On April 18 and 19, the School of the Art Institute of Chicago (SAIC) hosted a small symposium titled “Art Words: These are the words you will be assessed by.” The words set to be discussed were “Eloquence,” “Articulate,” “Clarity,” and the phrase “Defend Your Work.” It is the second symposium SAIC has hosted on assessment, or grading, parameters in art education.
It may not seem clear to some at first, but the subject matter of this symposium crucially matters to all students attending SAIC. Many students understood this importance: The student discussions held on the first day was heavily attended, with most of the seats taken.
The second panel was hardly attended at all. It consisted of Art History Professors James Elkins and Delinda Collier, who coordinated the symposium as a whole, as well as Felice Dublon, dean of Student Affairs, and Frank Piatek from the Painting and Drawing department.
Two art scholars not currently affiliated with the school were also on the panel: Saul Ostrow, well-known art curator, critic, and art editor of BOMB magazine; and Laurie Fendrich, a prolific artist and scholar who has written many articles criticizing current assessment tools in art education.
This panel should have been just as crucial to the students at SAIC because it offered a chance to hear experts responsible for implementing assessments in art programs address their own discomfort and disagreements with the current system.
The Higher Learning Commission (HLC) is the group of people who decide whether SAIC is accredited or not. They base that decision partially on student performance, which is decided by assessments, which are decided (in part) by certain words.
Without accreditation, SAIC can’t offer federal financial aid to its students. Students who use federal loans and grants to offset the steep tuition of the school would not be able to attend without the federal money, and the federal money depends upon the use of assessment parameters that comply with the HLC.
Such assessment parameters at our school require that students understand and demonstrate these particular words — eloquence, clarity, and articulation — when defending or discussing their art.
It was surprising to hear how unhappy and concerned artists, professors, and school administrators were with the rubrics and the specificity of these words.The main focus of the discussion was on how far removed and limiting these rubrics and methods of assessment seem to be from the core issues of making art.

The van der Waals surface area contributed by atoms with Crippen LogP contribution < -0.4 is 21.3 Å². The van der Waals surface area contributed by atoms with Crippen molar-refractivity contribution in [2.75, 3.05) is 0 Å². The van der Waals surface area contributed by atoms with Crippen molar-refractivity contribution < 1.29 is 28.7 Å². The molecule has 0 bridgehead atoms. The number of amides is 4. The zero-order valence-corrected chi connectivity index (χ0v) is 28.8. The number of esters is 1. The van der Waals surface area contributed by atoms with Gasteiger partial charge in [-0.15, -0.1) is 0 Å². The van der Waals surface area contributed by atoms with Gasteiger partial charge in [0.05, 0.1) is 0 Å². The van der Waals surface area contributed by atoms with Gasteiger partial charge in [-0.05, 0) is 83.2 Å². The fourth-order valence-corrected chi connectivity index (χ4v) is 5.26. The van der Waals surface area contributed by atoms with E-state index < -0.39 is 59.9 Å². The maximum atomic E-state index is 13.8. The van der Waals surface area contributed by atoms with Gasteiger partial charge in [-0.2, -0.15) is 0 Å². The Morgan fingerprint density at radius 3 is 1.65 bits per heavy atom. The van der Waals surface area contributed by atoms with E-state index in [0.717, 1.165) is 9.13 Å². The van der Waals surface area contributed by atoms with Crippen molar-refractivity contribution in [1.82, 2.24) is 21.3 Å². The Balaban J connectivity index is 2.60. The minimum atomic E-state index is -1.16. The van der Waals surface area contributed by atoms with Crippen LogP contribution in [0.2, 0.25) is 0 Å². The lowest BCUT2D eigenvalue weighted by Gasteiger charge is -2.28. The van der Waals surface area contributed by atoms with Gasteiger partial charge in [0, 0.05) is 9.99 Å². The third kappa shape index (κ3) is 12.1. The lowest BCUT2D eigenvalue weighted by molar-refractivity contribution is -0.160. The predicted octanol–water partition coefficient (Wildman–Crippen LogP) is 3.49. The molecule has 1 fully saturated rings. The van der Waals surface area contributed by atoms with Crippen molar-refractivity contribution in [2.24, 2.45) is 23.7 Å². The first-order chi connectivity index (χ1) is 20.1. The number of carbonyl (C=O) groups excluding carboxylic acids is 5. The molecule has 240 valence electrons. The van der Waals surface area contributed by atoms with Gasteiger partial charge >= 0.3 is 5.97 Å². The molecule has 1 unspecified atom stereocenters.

Much of the problem occurs because students are asked to use specific language when discussing the motives and personal practices of art-making without learning the theories or history of that language. This can hit close to home for student artists: Art is often personal, and includes many complicated associations, concepts, and emotions.
One of the problems might be that the language we’ve adopted to discuss art making is perhaps more appropriate to another discipline.
Fendrich presented this conundrum bluntly, saying, “I don’t see that we are helping students to express themselves when we drive them into this language, the language students are now using when they talk about their art. [It is] a language that they are picking up in a vague way … the language of, basically, critical theory.”
She went on to state that since artists, scholars, and critics alike really don’t know what art is, in any comprehensively definable sense, the language asked for sounds really specific when applied to the humanities, but in an art context, it can’t be. The endless parsing of such words is probably irrelevant to the making of the art.
As discussion continued, another issue common in contemporary art schools came up. It seems that by imposing a rubric with specific language requirements taken from humanities disciplines (such as literary or cultural criticism), academic institutions are asking student artists to also serve as their own art critics when presenting their work.
Professor Elkins pointed out that this type of artistic self-awareness on the part of the artist has rarely been present, much less required, in art history. Rarely has an artist needed to defend their work with eloquence and clarity. The art has spoken for itself.
Such institutional requirements might also ask that the artist solve many of the mysteries of their process in order to properly and thoroughly articulate their work so they can pass a class. This poses a problem for professors. If the student sets the criteria, the professor no longer has a responsibility to judge the work from a point of expertise; they can only agree or disagree with how the student has described it.
This moves the art critique discussion from process (the making) to theory (the meaning), and students come away from classes preoccupied with how to position their art in culture, instead of how they are creating it.
The second panel discussion ran less than the two-hour time allotted due to the brief audience discussion at the end. There were not enough people to field and carry a large discussion of the issues brought to light during the panel.
“Art Words” happened so close to the end of the academic year that many students missed it. Considering that it raised more concerns than it answered, it will be interesting to see how this conversation develops going forward, and how it might affect student work.
Elkins and Collier are including the transcripts of all their symposia discussions in books from each year discussing and examining art assessment requirements. The books will be short (100 pages) and offer administrators, instructors, and students insight into how rubrics function in art institutions.